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Great Depression

For all his previous successes, President Herbert Hoover proved incapable of arresting the economic free fall of the Depression— or soothing the fears of a distressed nation

On March 4, 1929, Herbert Hoover took the oath of office as the thirty-first president of the United States. America, its new leader told the rain-soaked crowd of 50,0000 around the Capitol and countless more listening to the radio, was “filled with millions of happy homes; blessed with comfort and opportunity.” Read more >>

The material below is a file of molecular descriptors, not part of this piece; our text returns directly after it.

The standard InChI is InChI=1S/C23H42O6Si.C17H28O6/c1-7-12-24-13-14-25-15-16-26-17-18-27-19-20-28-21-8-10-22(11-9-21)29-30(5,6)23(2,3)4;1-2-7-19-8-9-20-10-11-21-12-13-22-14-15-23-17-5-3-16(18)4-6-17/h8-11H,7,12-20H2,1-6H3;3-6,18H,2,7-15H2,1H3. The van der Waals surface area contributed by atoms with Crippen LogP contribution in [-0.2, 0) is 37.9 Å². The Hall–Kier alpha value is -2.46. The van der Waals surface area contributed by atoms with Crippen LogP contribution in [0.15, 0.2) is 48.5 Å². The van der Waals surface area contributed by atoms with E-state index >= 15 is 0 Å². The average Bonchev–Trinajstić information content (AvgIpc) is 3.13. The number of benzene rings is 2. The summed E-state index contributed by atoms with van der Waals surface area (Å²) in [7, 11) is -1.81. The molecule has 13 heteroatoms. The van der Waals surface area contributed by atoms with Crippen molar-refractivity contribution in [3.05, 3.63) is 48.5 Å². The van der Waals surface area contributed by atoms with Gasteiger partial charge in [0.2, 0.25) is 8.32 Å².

Few periods in the history of this country can match the impact of the years between 1917 and 1941. In less than a generation America experienced the first large-scale dispatch of U.S. Read more >>

The Sunday afternoon broadcasts of Rev. Charles E. Coughlin, once described as the "voice of God," were avidly followed by a radio audience of thirty to fifty million Americans during the Thirties.

About 1935, anno Domini, the Reverend Charles E. Coughlin, pastor of the Shrine of the Little Flower in Royal Oak, Michigan, was perhaps the most beloved and most hated, the most respected and most feared man in the United States. Read more >>